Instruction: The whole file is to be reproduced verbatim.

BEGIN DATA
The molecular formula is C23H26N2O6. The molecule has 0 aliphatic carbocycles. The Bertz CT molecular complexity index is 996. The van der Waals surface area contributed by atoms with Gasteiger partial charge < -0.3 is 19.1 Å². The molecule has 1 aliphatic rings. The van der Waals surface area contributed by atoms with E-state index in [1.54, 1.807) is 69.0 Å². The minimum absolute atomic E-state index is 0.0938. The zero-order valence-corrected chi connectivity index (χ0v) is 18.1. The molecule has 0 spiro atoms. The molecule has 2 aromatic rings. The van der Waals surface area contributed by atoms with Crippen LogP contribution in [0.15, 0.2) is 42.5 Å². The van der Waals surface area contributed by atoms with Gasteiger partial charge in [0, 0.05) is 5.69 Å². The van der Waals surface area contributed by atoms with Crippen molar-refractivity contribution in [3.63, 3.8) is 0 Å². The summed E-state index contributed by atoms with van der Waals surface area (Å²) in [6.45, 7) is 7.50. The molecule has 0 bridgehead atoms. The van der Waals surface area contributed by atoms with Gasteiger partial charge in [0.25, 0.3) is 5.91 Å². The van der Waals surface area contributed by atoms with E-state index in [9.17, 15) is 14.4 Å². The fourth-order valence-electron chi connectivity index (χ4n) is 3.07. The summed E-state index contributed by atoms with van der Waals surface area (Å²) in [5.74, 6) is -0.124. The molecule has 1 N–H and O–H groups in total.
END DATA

The molecular formula is C23H26N2O6. The molecule has 0 aliphatic carbocycles. The Bertz CT molecular complexity index is 996. The van der Waals surface area contributed by atoms with Gasteiger partial charge < -0.3 is 19.1 Å². The molecule has 1 aliphatic rings. The van der Waals surface area contributed by atoms with E-state index in [1.54, 1.807) is 69.0 Å². The minimum absolute atomic E-state index is 0.0938. The zero-order valence-corrected chi connectivity index (χ0v) is 18.1. The molecule has 0 spiro atoms. The molecule has 2 aromatic rings. The van der Waals surface area contributed by atoms with Crippen LogP contribution in [0.15, 0.2) is 42.5 Å². The van der Waals surface area contributed by atoms with Gasteiger partial charge in [0, 0.05) is 5.69 Å². The van der Waals surface area contributed by atoms with Crippen molar-refractivity contribution in [3.63, 3.8) is 0 Å². The summed E-state index contributed by atoms with van der Waals surface area (Å²) in [6.45, 7) is 7.50. The molecule has 0 bridgehead atoms. The van der Waals surface area contributed by atoms with Gasteiger partial charge in [0.25, 0.3) is 5.91 Å². The van der Waals surface area contributed by atoms with E-state index in [9.17, 15) is 14.4 Å². The fourth-order valence-electron chi connectivity index (χ4n) is 3.07. The summed E-state index contributed by atoms with van der Waals surface area (Å²) in [5.74, 6) is -0.124. The molecule has 1 N–H and O–H groups in total.